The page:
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No one is condemned to a life of sin. It is always possible to change and to improve.

This week’s Torah portion is one of everyone’s favorites! I’ll give you a hint: Who built the Ark? You guessed it… “Noah!” (Genesis 6:9-11:32).

The reading opens with an entirely corrupt world, except for Noah and his family, and God decides He wants to destroy mankind and start again. God destroys the world by means of a flood, saving Noah and family from the waters by having him build (and live in!) an ark.

After the flood, God promises Noah that He will never again flood the world. To show that He is serious, God designates the rainbow as the reccurring symbol of his promise. There is some discussion as to whether the rainbow was created during the six days of Creation and was now simply designated as God’s sign that He would never again flood the world, or if the rainbow was created later on for the purpose of serving as the sign.

It is interesting to note that virtually every religion and culture includes in its tradition the story of a devastating flood during pre-historic (biblical) times.

There are many commentaries and interpretations on the rainbow. One is related to Noah’s failure to convince others to repent for their evil ways and thereby avert the flood. Indeed, Noah is so badly blamed for the flood that the prophet calls the flood “The Waters of Noah.” Some say that Noah made no effort whatsoever to urge the people to repent. When God told him of His decision to destroy mankind, they say, Noah was simply happy to hear that he and his family would be saved. Hence, the flood was Noah’s fault.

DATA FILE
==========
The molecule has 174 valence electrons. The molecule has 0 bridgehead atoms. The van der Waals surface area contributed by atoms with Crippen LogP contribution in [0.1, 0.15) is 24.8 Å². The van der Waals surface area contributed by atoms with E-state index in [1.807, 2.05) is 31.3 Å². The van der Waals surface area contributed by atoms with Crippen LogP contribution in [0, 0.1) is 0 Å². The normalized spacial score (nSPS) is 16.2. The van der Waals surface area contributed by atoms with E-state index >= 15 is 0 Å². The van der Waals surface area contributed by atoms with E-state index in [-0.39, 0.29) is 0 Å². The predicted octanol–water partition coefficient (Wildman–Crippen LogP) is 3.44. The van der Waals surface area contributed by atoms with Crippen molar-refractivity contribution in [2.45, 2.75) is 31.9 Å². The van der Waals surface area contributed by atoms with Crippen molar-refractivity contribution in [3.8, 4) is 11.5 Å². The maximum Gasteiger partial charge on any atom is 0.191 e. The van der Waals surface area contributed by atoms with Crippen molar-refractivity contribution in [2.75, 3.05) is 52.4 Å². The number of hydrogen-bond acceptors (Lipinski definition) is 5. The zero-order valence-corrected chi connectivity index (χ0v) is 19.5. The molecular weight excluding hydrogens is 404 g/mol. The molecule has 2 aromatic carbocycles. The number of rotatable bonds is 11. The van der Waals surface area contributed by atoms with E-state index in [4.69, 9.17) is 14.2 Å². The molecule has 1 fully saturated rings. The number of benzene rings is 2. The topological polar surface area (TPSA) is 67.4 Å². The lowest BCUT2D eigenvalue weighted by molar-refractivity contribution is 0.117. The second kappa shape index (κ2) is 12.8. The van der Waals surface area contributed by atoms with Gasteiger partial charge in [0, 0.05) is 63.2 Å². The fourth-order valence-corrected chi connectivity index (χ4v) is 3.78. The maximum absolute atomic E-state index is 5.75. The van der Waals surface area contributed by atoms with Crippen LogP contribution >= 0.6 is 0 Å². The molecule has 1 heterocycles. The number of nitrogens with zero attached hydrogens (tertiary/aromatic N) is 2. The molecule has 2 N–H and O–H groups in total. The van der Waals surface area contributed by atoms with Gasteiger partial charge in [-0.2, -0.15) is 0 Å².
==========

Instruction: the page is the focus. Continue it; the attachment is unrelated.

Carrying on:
On the other hand, when Abraham heard that God was planning to destroy Sodom, he begged God not to do it! Although he wasn’t successful, his efforts were exemplary.

The question is asked: Why did Noah not urge others to repent and thereby possibly avert the flood?

It is explained that Noah assumed there was no hope that the situation or the decree would change. He didn’t believe that the people would mend their sinful ways no matter how many warnings of a flood he would give. In other words, he had no hope for mankind. He believed they were doomed, that they could never change.

This is where the rainbow comes in. We are told that while the world was flooding, the celestial bodies ceased functioning. There was no sunrise or sunset. No seasons. Nothing. The world was essentially still as the rain came down. When the flood was over, not only did the sunshine return in a major way, but a bright and colorful rainbow also appeared.

This was intended to serve as a hint to Noah, and everyone else, that no matter how “dark” a situation is, it is always possible that it will become bright and colorful once again. No one is condemned to a life of sin. It is always possible to change and to improve. The rainbow represents the potential of every single person, no matter where he or she is in life, to turn over a new leaf. Indeed, the many colors of the rainbow represent the many different types of people in the world and who should all unite for the purpose of helping one another become closer to God.

By: Rabbi Ari Enkin, Rabbinic Director, United with Israel

For more insights by Rabbi Enkin on this week’s Torah portion, click on the links below.







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